Adams releases ‘The Road Forward’ new blueprint to handle asylum seeker crisis

Mayor Eric Adams releases ‘The Road Forward’ new blueprint to handle asylum seeker crisis.
Mayor Eric Adams releases ‘The Road Forward’ new blueprint to handle asylum seeker crisis.
Photo by Office of the Mayor of the City of New York

Mayor Eric Adams on Tuesday released “The Road Forward: Blueprint to Address New York City’s Response to the Asylum Seeker Crisis,” a comprehensive approach outlining the next phase of the city’s response to the unprecedented humanitarian crisis resulting from the surge of Caribbean and other asylum seekers arriving in the five boroughs since last spring.

As the number of asylum seekers arriving in New York City since last April tops 50,000 — with more than 30,000 currently in the city’s care —Adams announced he will create the Office of Asylum Seeker Operations (OASO) to focus solely on coordinating the city’s continued response with a focus on resettlement and legal services, as well as a new 24/7 arrival center for asylum seekers.

Many of the asylum seekers are from Cuba, Haiti and Venezuela.

The blueprint also outlines new strategies the city will pilot to train asylum seekers for employment, including a program with houses of worship to provide asylum seekers with a place to stay and connection to services, in addition to a partnership with SUNY Sullivan to provide job training and housing for asylum seekers as they await work authorization.

The mayor said the city will continue to advocate for the state and federal governments to provide additional financial and operational support to better manage the asylum seeker crisis moving forward.

“Over the past year, New York City has faced an unprecedented humanitarian crisis caused by global forces beyond our control,” said Mayor Adams. “We have moved mountains to help the tens of thousands who arrived as our shelter population has increased at a dramatic rate.

“As we continue to respond, I’m proud to announce, ‘The Road Forward,’ our blueprint to address the asylum seeker crisis and outline the work that lies ahead,” he added. “New Yorkers know that the asylum seeker of today is the citizen, the leader, and the innovator of tomorrow, and I’m proud that New York City is leading the way, turning a crisis into an opportunity for progress for the entire country.”

“The Asylum Seeker crisis has challenged so many of us in various ways – and the city’s response has been and continues to be laden with care and compassion,” said First Deputy Mayor Sheena Wright. “Our blueprint is a plan for how we will move forward together, and I implore everyone at all levels to help however you can. This affects us all, and together is how we can best navigate this crisis.”

“Throughout this crisis, the city has worked to center our services with dignity, respect, and care for every individual, family, and child,” said Deputy Mayor for Health and Human Services Anne Williams-Isom. “Whether helping children receive needed vaccinations, assisting with school enrollment, or providing vital legal information, the city and our partners in the non-profit, faith-based, and private sector continue to step up and meet the needs of asylum seekers every day.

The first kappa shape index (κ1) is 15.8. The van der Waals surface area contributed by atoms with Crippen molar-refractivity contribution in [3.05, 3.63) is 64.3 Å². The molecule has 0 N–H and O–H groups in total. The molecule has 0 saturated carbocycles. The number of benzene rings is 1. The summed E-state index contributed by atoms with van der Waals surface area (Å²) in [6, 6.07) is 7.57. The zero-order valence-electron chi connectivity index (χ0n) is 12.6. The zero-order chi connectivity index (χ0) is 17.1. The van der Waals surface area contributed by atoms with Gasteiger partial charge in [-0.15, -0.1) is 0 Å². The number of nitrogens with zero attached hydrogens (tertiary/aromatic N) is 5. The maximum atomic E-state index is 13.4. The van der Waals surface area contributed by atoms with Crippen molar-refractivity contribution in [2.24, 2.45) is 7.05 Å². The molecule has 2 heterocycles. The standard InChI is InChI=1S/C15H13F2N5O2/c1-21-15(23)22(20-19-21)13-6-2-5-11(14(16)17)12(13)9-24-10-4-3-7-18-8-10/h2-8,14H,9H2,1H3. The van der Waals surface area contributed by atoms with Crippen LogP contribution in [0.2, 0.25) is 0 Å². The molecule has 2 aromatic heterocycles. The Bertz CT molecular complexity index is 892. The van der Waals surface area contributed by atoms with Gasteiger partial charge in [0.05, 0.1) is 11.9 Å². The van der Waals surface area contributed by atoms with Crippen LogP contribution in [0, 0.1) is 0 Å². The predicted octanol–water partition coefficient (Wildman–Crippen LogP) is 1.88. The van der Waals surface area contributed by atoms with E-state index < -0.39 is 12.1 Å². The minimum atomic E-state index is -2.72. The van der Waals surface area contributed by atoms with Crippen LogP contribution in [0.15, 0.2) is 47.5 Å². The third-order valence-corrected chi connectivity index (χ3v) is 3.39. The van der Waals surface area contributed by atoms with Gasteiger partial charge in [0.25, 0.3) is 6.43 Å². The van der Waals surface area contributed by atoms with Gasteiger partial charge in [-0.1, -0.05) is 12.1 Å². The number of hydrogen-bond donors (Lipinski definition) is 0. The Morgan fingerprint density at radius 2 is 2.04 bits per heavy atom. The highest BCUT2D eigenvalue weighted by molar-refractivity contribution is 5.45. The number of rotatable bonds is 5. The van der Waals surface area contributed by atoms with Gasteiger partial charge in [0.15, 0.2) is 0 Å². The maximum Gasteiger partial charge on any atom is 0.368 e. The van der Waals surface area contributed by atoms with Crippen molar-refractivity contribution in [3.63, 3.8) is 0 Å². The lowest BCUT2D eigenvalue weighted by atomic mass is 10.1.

“This blueprint lays out the work to date and, more importantly, charts a path forward,” she added. “The work ahead remains an ongoing, complex, interconnected set of issues that will take support from our state and federal partners, and all sectors of society. Thank you to our teams and partners that continue doing the work 24/7 to support our newest New Yorkers.”

Adams said New York City has stepped up throughout this crisis, handling an unprecedented arrival of asylum seekers, largely on its own.

While more than 50,000 asylum seekers have moved through the city’s intake system since last spring, currently, he said New York City is providing a place to stay for more than 30,000 asylum seekers — more than any other city in the nation.

Last year, the city launched a swift, coordinated multi-agency effort to provide basic needs and services to the tens of thousands of asylum seekers arriving, providing shelter, food, clothing, access to health care, legal information, education, and more.

The city launched the Asylum Seeker Resource Navigation Center and satellite sites, which, the mayor said, have now served more than 14,000 asylum seekers, providing casework, legal, medical, and school enrollment, as well as a range of other services.

He said the city has also already opened 92 emergency shelter sites and currently has open seven Humanitarian Emergency Response and Relief Centers that provide asylum seekers with a place to stay, and, through Project Open Arms, the city has enrolled more than 13,000 students in temporary housing since last summer.

Led by the newly created OASO, Adams said New York City will transition from an emergency response-approach to a steady state-approach in an effort to continue managing the response to the unprecedented asylum seeker crisis.

He said OASO will manage a new, centralized 24/7 arrival center that will replace the Port Authority as a primary destination for asylum seekers when they arrive.

“This will enable experienced community-based providers that have been working around the clock on the ground to work in coordination more closely,” the mayor said.

He said OASO will also oversee inter-agency coordination, manage advocacy to state and federal governments, and lead the following initiatives to help newly arrived asylum seekers chart a course towards self-sufficiency and long-term resettlement.